BBC1's new drama Press shows journalism's grey areas, not the black and white
Journalists often get an '“ ahem '“ bad press on TV. All too often, they are portrayed as venal, immoral, grubby hacks, determined to turn over ordinary people in grim pursuit of their story.
Rarely, they’re crusading, passionate, public-spirited individuals, fearlessly exposing wrongdoing in the corridors of power.Of course, as Press (BBC1, Thursdays, 9pm) showed, the truth lies in the grey areas in between.Press, written by Mike Bartlett – who wrote BBC monster hit Dr Foster – portrays the journalists of two rival newspapers, the Post and the Herald, as they struggle to find stories and keep their integrity intact.The two papers are conventional TV fodder, one a red top, the other a mid-market tabloid – The Herald “sees itself as a prize-winning, crusading liberal-lefty paper exposing hypocrisy and corruption”, while the Post is “sexist, sensationalist and doesn’t check its facts... but it’s a lot more fun”.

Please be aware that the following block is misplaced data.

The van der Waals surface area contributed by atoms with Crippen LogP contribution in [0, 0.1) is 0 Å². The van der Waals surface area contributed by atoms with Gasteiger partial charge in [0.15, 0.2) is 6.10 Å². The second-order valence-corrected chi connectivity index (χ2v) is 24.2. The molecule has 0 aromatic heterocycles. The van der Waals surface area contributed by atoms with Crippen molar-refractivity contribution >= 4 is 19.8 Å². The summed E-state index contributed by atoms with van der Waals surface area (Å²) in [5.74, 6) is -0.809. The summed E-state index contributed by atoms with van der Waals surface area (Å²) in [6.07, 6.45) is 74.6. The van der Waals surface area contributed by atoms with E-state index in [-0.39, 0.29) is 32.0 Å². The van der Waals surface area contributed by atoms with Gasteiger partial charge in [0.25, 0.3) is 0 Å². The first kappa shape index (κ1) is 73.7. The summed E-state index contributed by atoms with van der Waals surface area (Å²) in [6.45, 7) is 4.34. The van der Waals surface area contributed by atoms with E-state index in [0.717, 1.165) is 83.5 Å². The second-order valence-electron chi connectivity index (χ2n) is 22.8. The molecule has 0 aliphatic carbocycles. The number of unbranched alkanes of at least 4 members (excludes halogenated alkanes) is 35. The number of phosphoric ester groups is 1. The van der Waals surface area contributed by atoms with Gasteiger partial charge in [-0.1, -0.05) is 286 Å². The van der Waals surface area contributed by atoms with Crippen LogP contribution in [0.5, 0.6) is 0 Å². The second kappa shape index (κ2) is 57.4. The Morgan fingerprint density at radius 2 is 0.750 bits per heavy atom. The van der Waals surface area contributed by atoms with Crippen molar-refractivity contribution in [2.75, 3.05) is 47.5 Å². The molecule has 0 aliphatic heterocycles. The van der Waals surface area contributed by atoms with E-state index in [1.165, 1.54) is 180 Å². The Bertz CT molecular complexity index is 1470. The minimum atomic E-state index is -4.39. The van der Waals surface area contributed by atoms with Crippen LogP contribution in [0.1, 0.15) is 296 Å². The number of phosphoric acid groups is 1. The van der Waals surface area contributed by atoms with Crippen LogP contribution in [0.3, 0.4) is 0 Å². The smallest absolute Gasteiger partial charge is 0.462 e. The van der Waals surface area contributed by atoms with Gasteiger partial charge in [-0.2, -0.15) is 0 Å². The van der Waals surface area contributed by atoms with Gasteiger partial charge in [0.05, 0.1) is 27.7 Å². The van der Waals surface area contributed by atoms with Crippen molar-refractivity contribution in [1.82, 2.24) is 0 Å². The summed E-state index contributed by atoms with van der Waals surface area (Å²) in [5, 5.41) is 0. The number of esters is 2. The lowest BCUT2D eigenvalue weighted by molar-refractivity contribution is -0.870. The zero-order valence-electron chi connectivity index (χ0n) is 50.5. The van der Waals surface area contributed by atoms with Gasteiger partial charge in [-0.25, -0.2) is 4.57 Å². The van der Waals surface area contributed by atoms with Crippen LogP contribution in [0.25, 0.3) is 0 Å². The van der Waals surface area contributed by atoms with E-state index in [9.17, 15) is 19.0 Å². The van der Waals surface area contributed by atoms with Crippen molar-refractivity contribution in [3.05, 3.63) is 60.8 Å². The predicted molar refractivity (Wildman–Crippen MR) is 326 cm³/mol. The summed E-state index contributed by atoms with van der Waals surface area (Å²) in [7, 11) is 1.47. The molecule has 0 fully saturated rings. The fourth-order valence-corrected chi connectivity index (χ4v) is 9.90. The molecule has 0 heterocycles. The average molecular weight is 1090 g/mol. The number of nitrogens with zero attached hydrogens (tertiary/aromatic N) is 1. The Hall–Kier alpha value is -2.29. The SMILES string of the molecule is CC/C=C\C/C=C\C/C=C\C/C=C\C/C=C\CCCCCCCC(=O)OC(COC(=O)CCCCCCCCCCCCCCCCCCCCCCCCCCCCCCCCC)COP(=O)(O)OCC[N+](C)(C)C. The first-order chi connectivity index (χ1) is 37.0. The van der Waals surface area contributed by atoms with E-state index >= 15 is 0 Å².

There are a number of plotlines in this opening episode – an MP embarrassed by past indiscretions, a suspicious hit-and-run, a mole in the security services – which will probably all come together in the end, and the ambience of the newsroom is well captured – although better lit, cleaner and with a lot less swearing.Ben Chaplin is excellent as the Post’s editor, who clearly loves what he does, but who has made some moral compromises to get where he is: “What sort of journalist would I be if I was like the Herald? No instinct for news. All principles, no trousers.”At least this drama about newsprint and inky fingers isn’t black and white, and sees journalism in its true colours.
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